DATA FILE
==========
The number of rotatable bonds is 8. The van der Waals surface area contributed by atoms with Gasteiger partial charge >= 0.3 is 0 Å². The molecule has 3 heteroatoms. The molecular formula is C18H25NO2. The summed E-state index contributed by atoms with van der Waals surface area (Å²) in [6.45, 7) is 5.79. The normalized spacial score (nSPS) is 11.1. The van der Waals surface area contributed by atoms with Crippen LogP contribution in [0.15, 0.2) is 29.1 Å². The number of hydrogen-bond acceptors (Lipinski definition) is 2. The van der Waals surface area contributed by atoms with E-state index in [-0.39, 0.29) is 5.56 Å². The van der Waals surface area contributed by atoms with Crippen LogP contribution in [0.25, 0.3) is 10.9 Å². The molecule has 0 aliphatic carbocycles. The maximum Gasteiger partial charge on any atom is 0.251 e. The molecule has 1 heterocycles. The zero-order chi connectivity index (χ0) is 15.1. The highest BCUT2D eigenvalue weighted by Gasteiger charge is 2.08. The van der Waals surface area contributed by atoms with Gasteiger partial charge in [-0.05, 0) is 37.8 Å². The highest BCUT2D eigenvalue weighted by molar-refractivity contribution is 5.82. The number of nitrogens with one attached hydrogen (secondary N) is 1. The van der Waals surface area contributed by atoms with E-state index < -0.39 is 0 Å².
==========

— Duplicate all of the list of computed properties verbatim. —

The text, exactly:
The number of rotatable bonds is 8. The van der Waals surface area contributed by atoms with Gasteiger partial charge >= 0.3 is 0 Å². The molecule has 3 heteroatoms. The molecular formula is C18H25NO2. The summed E-state index contributed by atoms with van der Waals surface area (Å²) in [6.45, 7) is 5.79. The normalized spacial score (nSPS) is 11.1. The van der Waals surface area contributed by atoms with Crippen LogP contribution in [0.15, 0.2) is 29.1 Å². The number of hydrogen-bond acceptors (Lipinski definition) is 2. The van der Waals surface area contributed by atoms with E-state index in [-0.39, 0.29) is 5.56 Å². The van der Waals surface area contributed by atoms with Crippen LogP contribution in [0.25, 0.3) is 10.9 Å². The molecule has 0 aliphatic carbocycles. The maximum Gasteiger partial charge on any atom is 0.251 e. The molecule has 1 heterocycles. The zero-order chi connectivity index (χ0) is 15.1. The highest BCUT2D eigenvalue weighted by Gasteiger charge is 2.08. The van der Waals surface area contributed by atoms with Gasteiger partial charge in [-0.05, 0) is 37.8 Å². The highest BCUT2D eigenvalue weighted by molar-refractivity contribution is 5.82. The number of nitrogens with one attached hydrogen (secondary N) is 1. The van der Waals surface area contributed by atoms with E-state index < -0.39 is 0 Å².